Study for Meditation Mat

Study for Meditation Mat
Handspun Tapestry Weaving

Thursday, 21 May 2015

Down Dog!: Meditation Two

It's a beautiful morning. While Mr. DD and his daughter ran errands, I have been in charge of Morris. We headed for the backyard, which has become Morris's favourite spot. I practised The Ten Mindful Movements and some gentle Sun Salutations and other asana on the patio until Morrie decided I needed coaching. Since his idea of encouragement is to lean his full weight up against my body while I attempt to balance in Vrksasana, yoga came to an end rather abruptly, although there was something fitting about my Tree toppling in such a lovely urban forest.

I sat. I did nothing - no writing, no painting, no photographs. I listened to the birds - the resident mourning dove, a few quails, a raven who stopped to chat. I watched yellow butterflies the size of small birds waft their way through the yard. The neighbourhood is always busy with people attending to their properties, so I concentrated on incorporating the sounds of mowers, weed whackers and chain saws into my practice.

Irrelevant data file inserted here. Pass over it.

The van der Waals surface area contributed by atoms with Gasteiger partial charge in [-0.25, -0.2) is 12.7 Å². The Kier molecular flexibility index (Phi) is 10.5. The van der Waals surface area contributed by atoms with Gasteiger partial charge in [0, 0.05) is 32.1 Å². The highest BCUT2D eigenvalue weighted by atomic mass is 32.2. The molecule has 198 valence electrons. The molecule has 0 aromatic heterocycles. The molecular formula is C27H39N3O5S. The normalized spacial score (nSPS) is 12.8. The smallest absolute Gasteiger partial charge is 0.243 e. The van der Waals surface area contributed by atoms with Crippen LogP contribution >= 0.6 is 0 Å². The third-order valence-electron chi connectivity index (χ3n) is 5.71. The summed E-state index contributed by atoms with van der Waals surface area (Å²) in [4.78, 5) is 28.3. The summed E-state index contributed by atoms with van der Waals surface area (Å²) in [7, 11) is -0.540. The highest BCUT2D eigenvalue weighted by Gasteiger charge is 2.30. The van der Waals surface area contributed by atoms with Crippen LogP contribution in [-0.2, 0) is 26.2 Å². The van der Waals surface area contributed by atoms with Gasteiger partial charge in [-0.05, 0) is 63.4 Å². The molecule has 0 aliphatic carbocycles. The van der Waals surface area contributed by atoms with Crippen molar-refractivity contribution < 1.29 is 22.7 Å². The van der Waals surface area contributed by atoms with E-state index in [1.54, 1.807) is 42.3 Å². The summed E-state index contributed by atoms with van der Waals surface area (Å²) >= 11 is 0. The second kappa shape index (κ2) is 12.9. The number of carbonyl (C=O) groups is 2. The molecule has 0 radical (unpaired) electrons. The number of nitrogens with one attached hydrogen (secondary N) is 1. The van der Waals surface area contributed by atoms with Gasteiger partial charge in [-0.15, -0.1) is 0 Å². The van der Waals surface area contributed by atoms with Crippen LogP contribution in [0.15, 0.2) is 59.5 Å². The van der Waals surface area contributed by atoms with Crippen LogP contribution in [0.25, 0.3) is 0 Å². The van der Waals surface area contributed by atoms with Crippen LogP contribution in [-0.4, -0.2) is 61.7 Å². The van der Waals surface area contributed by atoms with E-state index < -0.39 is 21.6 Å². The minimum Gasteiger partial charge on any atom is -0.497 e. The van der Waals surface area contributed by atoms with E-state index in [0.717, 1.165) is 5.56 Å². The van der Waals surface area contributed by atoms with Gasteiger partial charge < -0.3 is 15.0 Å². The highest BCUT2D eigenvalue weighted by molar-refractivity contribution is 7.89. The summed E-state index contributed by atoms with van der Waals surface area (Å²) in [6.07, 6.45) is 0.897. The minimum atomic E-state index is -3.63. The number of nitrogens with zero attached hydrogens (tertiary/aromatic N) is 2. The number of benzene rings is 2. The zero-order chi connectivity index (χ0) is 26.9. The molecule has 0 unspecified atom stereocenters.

I watched a dog worry a stick. Morris has claimed a large branch cut from Young Ms. DD's lilac bush. For the better part of two hours, he chewed and carried and worried that branch from one end of the yard to the other. He brought it to show me. He balanced it on my chair for better chewing action and, sometimes, he tried to balance it on my leg, which is not a great idea, given his big, sharp teeth. (He's not very good at playing fetch; he knows how to fetch, but doesn't like the concept of "Drop It!" He let me throw the stick 3 times before that game ended. It might be a record.) I sat, while Morris remained focused on that stick and I reflected on what it must be like to give something such undivided attention.

I became aware of the beauty of the neighbour's trees, the smell of the neighbourhood, the buzz and hum of the few mosquitoes out and about. I noticed the lichen on the lilac bush and recalled that the presence of the increasingly rare, slow growing lichen is a sign of clean air.

I saw a small, tattered butterfly decoration tucked in another bush and I smiled. It reminded me of myself.

Just for a moment, I felt my heart rest. Just for a moment, all is well.


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